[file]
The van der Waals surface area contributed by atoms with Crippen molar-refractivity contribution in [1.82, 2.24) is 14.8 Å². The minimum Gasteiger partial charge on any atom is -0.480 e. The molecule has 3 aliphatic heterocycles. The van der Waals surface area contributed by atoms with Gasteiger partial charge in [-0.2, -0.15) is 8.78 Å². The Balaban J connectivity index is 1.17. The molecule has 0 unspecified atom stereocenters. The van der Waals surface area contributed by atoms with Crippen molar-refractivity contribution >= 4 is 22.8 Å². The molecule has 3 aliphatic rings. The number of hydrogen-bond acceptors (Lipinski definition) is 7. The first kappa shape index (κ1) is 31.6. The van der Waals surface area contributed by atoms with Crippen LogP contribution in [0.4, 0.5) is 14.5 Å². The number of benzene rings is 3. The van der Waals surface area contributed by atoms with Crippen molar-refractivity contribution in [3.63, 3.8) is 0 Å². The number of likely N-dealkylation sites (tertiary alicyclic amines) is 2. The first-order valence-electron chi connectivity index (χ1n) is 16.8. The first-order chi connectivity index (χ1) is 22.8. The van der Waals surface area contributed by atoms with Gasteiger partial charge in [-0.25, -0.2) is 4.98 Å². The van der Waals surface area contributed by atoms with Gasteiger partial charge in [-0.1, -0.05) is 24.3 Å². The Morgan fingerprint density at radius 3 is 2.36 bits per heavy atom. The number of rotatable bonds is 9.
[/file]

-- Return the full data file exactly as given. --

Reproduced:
The van der Waals surface area contributed by atoms with Crippen molar-refractivity contribution in [1.82, 2.24) is 14.8 Å². The minimum Gasteiger partial charge on any atom is -0.480 e. The molecule has 3 aliphatic heterocycles. The van der Waals surface area contributed by atoms with Gasteiger partial charge in [-0.2, -0.15) is 8.78 Å². The Balaban J connectivity index is 1.17. The molecule has 0 unspecified atom stereocenters. The van der Waals surface area contributed by atoms with Crippen molar-refractivity contribution >= 4 is 22.8 Å². The molecule has 3 aliphatic rings. The number of hydrogen-bond acceptors (Lipinski definition) is 7. The first kappa shape index (κ1) is 31.6. The van der Waals surface area contributed by atoms with Crippen LogP contribution in [0.4, 0.5) is 14.5 Å². The number of benzene rings is 3. The van der Waals surface area contributed by atoms with Crippen molar-refractivity contribution in [3.63, 3.8) is 0 Å². The number of likely N-dealkylation sites (tertiary alicyclic amines) is 2. The first-order valence-electron chi connectivity index (χ1n) is 16.8. The first-order chi connectivity index (χ1) is 22.8. The van der Waals surface area contributed by atoms with Gasteiger partial charge in [-0.25, -0.2) is 4.98 Å². The van der Waals surface area contributed by atoms with Gasteiger partial charge in [-0.1, -0.05) is 24.3 Å². The Morgan fingerprint density at radius 3 is 2.36 bits per heavy atom. The number of rotatable bonds is 9.